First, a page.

I was intrigued b y the Bendito Machine to the point that I went back to YouTube in search of antecedents or derivatives. I stumbled across the first two episodes of the Bendito Machine, which have less to do with the ominous effects of media technology, and more to do with the effects of public hysteria and the desire to supplant decision-making, entertainment, and social authority with machines (or at least the machine’s capacity to supplant all of these things intentional or otherwise). The second of these two episodes intrigued me the most, being a spirited dig at consumer and mass hysteria cultures (as well as subtly driving at the underpinnings of drug cultures).


The creation of the beverage that intoxicates its consumers is interesting enough as it reaffirms the notion of something being created from something else, not, as some would believe, from nothing. In this instance, the cow (as a pinyata-keeping with the Spanish Bendito theme), while not representing necessarily a sacred relic, represents something of great utility and respect for the people. It gives them something, hence the children absent-mindedly striking it like a Pinyata to open its wondrous, yet mysterious, contents.

On comes the innovator, the technologist, the huxter. He harnesses the cow to maximize its wondrous output, runs it through a device of even greater complexity (than the Pinyata and altar like edifice), and bottles it. An instant unit of barter, of perceived value. He then builds anticipation for the drink through a spirited marketing campaign, draws people to an event, has them buy it, become intoxicated by it, and things spiral out of control. A relatively insightful on brash consumerism and media-driven anticipation.

However, I am interested in the theme of these episodes of supplanting traditional, social authority (indeed, even traditional morality) with a technological one (or a derivative of technology-the drink itself). The people succumb to the allure of the drink based primarily on the spiritual effects of the marketing campaign (spirituality as an explanation of the unknown, which is what the drink essentially is). Unlike spirituality and its offshoot religion, the drink delivers immediately, offering the consumers an intoxicating effect (a spiritual experience?). So, the people eventually transplant their own moral code with their desire to acquire this drink (primarily for the intoxicating effects). Is this episode intended as a direct analysis of spirituality in humans? Probably not. It is seemingly geared much more towards mass consumerism and marketing, but the spiritual and moral implications are still there and these offer good insights into digital cultures.

I am thinking of Poster’s “The Good, The Bad, and the Virtual” in this context and the relation of online media and the moral implications found online. Poster specifically refers to conflict online, conflict that had little parallel in physical life. This is a good parallel to this episode of the Bendito Machine. The drink is a completely artifical construct. It simply did not exist before, therefore the morality of the people in dealing with its implications were not present. They couldn’t be expected to develop a response to something they hadn’t encountered yet. There was a gap in their moral compass that was nefariously filled by the consumerism spawned by the drink. Poster points to spamming and flaming as evidence of conflict in digital cultures, conflict without precedent in the physical world (does filibustering map to spamming?)(146). However, while consumerism does have a parallel in physical culture, its supplanting of collective moral authority is more radical than in the physical world where sanctuary exists(when all else fails, go to church).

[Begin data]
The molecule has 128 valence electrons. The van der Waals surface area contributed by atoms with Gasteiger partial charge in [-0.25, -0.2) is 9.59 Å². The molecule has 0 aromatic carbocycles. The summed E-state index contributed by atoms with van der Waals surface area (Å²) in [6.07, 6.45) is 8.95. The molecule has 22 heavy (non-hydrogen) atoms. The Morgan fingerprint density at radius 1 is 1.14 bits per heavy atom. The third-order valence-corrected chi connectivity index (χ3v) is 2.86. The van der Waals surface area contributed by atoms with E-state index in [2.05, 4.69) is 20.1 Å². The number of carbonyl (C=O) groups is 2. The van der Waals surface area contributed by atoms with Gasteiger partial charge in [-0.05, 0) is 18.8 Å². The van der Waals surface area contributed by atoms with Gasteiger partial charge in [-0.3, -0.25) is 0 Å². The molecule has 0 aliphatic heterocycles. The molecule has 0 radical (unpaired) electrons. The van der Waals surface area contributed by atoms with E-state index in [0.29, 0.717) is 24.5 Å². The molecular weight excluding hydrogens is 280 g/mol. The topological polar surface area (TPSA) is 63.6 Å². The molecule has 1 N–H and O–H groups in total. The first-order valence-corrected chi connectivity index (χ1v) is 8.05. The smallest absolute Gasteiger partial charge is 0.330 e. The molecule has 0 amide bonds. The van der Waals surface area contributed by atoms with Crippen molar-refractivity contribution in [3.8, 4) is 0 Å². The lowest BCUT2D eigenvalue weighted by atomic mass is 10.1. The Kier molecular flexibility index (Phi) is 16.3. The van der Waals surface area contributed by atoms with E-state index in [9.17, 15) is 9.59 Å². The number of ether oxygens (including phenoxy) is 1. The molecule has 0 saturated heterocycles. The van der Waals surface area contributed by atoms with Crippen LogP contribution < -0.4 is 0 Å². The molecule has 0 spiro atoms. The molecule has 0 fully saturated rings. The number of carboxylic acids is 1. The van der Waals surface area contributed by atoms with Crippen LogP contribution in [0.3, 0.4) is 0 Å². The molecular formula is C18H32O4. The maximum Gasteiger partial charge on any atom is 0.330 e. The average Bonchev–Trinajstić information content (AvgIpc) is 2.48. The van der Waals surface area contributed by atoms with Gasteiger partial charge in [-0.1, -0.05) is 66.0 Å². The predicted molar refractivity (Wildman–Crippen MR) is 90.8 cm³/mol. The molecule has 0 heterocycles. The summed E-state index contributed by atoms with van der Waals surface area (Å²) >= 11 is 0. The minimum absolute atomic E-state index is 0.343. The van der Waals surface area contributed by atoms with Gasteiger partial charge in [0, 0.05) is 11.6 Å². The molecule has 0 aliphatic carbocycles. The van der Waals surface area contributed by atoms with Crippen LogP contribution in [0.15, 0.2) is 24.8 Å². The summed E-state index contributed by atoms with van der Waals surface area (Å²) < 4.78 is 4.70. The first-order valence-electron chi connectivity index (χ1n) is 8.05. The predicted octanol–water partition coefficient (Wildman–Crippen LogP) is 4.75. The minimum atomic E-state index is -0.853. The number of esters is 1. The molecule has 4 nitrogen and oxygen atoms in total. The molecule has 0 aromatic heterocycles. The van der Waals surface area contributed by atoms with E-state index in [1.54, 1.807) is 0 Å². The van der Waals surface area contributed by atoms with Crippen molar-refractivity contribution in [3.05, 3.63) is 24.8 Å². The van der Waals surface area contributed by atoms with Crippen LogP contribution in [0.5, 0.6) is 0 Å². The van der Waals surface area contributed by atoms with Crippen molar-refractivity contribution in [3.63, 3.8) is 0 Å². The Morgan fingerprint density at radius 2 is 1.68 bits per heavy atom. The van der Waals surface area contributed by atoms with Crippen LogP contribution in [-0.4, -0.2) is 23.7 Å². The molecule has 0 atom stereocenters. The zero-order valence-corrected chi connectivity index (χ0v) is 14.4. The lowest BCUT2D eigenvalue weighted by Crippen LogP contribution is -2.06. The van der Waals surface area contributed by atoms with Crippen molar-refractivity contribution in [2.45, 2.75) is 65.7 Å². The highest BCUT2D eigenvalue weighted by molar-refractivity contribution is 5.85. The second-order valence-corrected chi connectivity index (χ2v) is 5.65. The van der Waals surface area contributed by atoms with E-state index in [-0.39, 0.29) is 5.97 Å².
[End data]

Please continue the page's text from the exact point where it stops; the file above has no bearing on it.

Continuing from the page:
So, what about redemption? What online apparatus exists for that? How do collective networks regain their moral authority and self-regulate? Does redemption exist online, the ability to retake or develop the collective moral authority supplanted by consumerism? All questions that will remain unanswered, but the Bendito Machine series is certainly food or thought.

By Michael Gallagher

My name is Michael Sean Gallagher. I am a Lecturer in Digital Education at the Centre for Research in Digital Education at the University of Edinburgh. I am Co-Founder and Director of Panoply Digital, a consultancy dedicated to ICT and mobile for development (M4D); we have worked with USAID, GSMA, UN Habitat, Cambridge University and more on education and development projects. I was a researcher on the Near Futures Teaching project, a project that explores how teaching at The University of Edinburgh unfold over the coming decades, as technology, social trends, patterns of mobility, new methods and new media continue to shift what it means to be at university. Previously, I was the Research Associate on the NERC, ESRC, and AHRC Global Challenges Research Fund sponsored GCRF Research for Emergency Aftershock Forecasting (REAR) project. I was an Assistant Professor at Hankuk University of Foreign Studies (한국외국어대학교) in Seoul, Korea. I have also completed a doctorate at University College London (formerly the independent Institute of Education, University of London) on mobile learning in the humanities in Korea.

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